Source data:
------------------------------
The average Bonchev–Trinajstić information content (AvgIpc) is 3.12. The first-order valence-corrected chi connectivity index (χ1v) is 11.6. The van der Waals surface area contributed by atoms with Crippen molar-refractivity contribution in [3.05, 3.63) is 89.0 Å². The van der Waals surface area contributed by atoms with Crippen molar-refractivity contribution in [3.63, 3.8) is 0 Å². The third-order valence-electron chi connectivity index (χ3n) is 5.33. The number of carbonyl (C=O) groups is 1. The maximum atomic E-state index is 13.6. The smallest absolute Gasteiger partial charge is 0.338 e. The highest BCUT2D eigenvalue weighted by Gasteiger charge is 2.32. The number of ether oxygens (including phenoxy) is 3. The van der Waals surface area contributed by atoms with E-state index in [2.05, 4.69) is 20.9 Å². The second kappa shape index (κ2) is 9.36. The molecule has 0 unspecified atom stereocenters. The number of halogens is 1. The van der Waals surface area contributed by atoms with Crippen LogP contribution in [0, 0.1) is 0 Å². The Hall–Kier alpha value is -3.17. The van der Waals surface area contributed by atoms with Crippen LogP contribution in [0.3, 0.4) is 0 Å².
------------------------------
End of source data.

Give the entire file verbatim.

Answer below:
The average Bonchev–Trinajstić information content (AvgIpc) is 3.12. The first-order valence-corrected chi connectivity index (χ1v) is 11.6. The van der Waals surface area contributed by atoms with Crippen molar-refractivity contribution in [3.05, 3.63) is 89.0 Å². The van der Waals surface area contributed by atoms with Crippen molar-refractivity contribution in [3.63, 3.8) is 0 Å². The third-order valence-electron chi connectivity index (χ3n) is 5.33. The number of carbonyl (C=O) groups is 1. The maximum atomic E-state index is 13.6. The smallest absolute Gasteiger partial charge is 0.338 e. The highest BCUT2D eigenvalue weighted by Gasteiger charge is 2.32. The number of ether oxygens (including phenoxy) is 3. The van der Waals surface area contributed by atoms with E-state index in [2.05, 4.69) is 20.9 Å². The second kappa shape index (κ2) is 9.36. The molecule has 0 unspecified atom stereocenters. The number of halogens is 1. The van der Waals surface area contributed by atoms with Crippen LogP contribution in [0, 0.1) is 0 Å². The Hall–Kier alpha value is -3.17. The van der Waals surface area contributed by atoms with Crippen LogP contribution in [0.3, 0.4) is 0 Å².